“The private sector is doing fine” ~ President Obama
“I think he’s really defining what it means to be out of touch with reality.” ~ Willard Mitt Romney
Since the above exchange between the President and Willard the following indicators the private sector is indeed “doing fine”:
In the 2nd Quarter the following earnings were reported by the private sector:
Yahoo reported $1.08 billion
Facebook reported $1.2 billion
EBay reported $3.4 billion
Macy’s reported $6.12 billion
Travelers reported $6.36 billion
McDonald’s reported $6.92 billion
Morgan Stanley reported $7 billion
Best Buy reported $10.55 billion
Amazon.com reported $12.8 billion
Google reported $12.21 billion
United Parcel Service (UPS) reported $13.4 billion
Coca-Cola reported $13.09 billion
Intel reported $13.5 billion
Dell reported $14.5 billion
Pfizer reported $15.1 billion
Johnson & Johnson reported $16.5 billion
Microsoft reported $18.06 billion
Citigroup reported $18.4 billion
Procter & Gamble reported $20.2 billion
Bank of America reported $22.2 billion
IBM reported $25.8 billion
Verizon reported $28.6 billion
AT&T reported $31.6 billion
Hewlett-Packard reported third quarter earnings of $29.7 billion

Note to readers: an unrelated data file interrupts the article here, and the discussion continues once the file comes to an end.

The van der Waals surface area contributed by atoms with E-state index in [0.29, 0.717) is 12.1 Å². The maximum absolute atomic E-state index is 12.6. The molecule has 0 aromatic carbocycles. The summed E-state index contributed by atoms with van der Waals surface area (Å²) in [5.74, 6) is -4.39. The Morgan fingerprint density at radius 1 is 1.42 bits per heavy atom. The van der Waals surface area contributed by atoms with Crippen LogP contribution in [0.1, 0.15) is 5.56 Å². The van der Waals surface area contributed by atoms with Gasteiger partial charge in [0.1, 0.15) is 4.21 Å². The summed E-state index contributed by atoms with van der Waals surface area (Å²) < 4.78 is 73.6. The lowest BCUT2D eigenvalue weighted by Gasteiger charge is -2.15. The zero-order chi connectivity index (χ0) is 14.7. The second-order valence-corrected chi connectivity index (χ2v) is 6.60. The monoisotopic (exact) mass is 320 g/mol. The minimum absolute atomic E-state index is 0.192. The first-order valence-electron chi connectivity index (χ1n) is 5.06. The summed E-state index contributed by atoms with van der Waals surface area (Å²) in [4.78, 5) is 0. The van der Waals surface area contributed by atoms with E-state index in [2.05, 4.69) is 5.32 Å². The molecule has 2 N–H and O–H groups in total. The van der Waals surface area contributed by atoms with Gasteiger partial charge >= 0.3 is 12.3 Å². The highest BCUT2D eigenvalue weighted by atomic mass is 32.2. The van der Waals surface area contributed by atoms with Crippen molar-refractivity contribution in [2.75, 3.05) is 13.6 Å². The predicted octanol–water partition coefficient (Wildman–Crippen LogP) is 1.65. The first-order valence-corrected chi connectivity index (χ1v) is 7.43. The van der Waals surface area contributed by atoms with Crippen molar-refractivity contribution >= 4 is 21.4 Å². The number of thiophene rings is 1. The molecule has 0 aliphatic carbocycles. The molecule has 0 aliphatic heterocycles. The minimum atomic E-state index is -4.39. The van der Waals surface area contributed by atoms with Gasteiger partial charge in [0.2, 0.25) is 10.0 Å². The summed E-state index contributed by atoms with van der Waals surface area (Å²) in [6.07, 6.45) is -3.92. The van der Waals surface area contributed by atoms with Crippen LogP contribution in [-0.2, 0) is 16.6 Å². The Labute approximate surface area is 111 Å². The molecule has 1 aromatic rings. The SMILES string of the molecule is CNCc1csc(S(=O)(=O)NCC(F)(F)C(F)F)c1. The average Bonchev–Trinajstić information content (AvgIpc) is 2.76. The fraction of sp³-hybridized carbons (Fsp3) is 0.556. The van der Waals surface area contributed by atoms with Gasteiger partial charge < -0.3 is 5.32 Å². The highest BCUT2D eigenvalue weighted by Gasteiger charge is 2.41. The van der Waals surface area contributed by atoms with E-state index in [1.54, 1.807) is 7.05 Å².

Following are fourth quarter earnings:
News Corp. reported $8.4 billion
Cisco reported $11.7 billion
The private sector added 163,000 jobs in July, according to the ADP report. Analysts had been expecting an increase of 120,000.
The Labor Department reports nonfarm payrolls rose by 96,000 in August from July, less than the 125,000 expected. The unemployment rate unexpectedly fell to 8.1% from 8.3.
The Conference Board’s gauge of consumer confidence rose to 65.9 in July from 62.7 in June, better than the 61.5 economists expected.
The manufacturing sector in the U.S. Midwest expanded at a slightly swifter pace in July than it did the month before. The Institute for Supply Management-Chicago’s PMI gauge came in at 53.7, higher than expectations of 52.5 and a reading of 52.9 in June.
Home prices in 20 major U.S. metropolitan areas climbed 2.2% in May from the month before on a non-seasonally adjusted basis, according the S&P/Case-Shiller report. That came in stronger than the 1.5% gain economists expected.
Sales of existing homes rose 2.3% in July from June to an annualized rate of 4.47 million units, according to the National Association of Realtors.
U.S. pending home sales rose 2.4% in July from June, topping the 1% expected and hitting the highest level since April 2010. Sales were up 12.4% from a year ago.
U.S. housing starts jumped 6.9% in June from May to a 760,000-unit rate, topping estimates of a 745,000-unit rate and marking the highest rate since October 2008.
Sales of new single-family homes rose 3.6% in July from June to an annualized rate of 372,000 units. Analysts were expecting an annualized rate of 365,000 units.
The Commerce Department reported that building permits rose 6.8% to a rate of 812,000, the highest level in four years.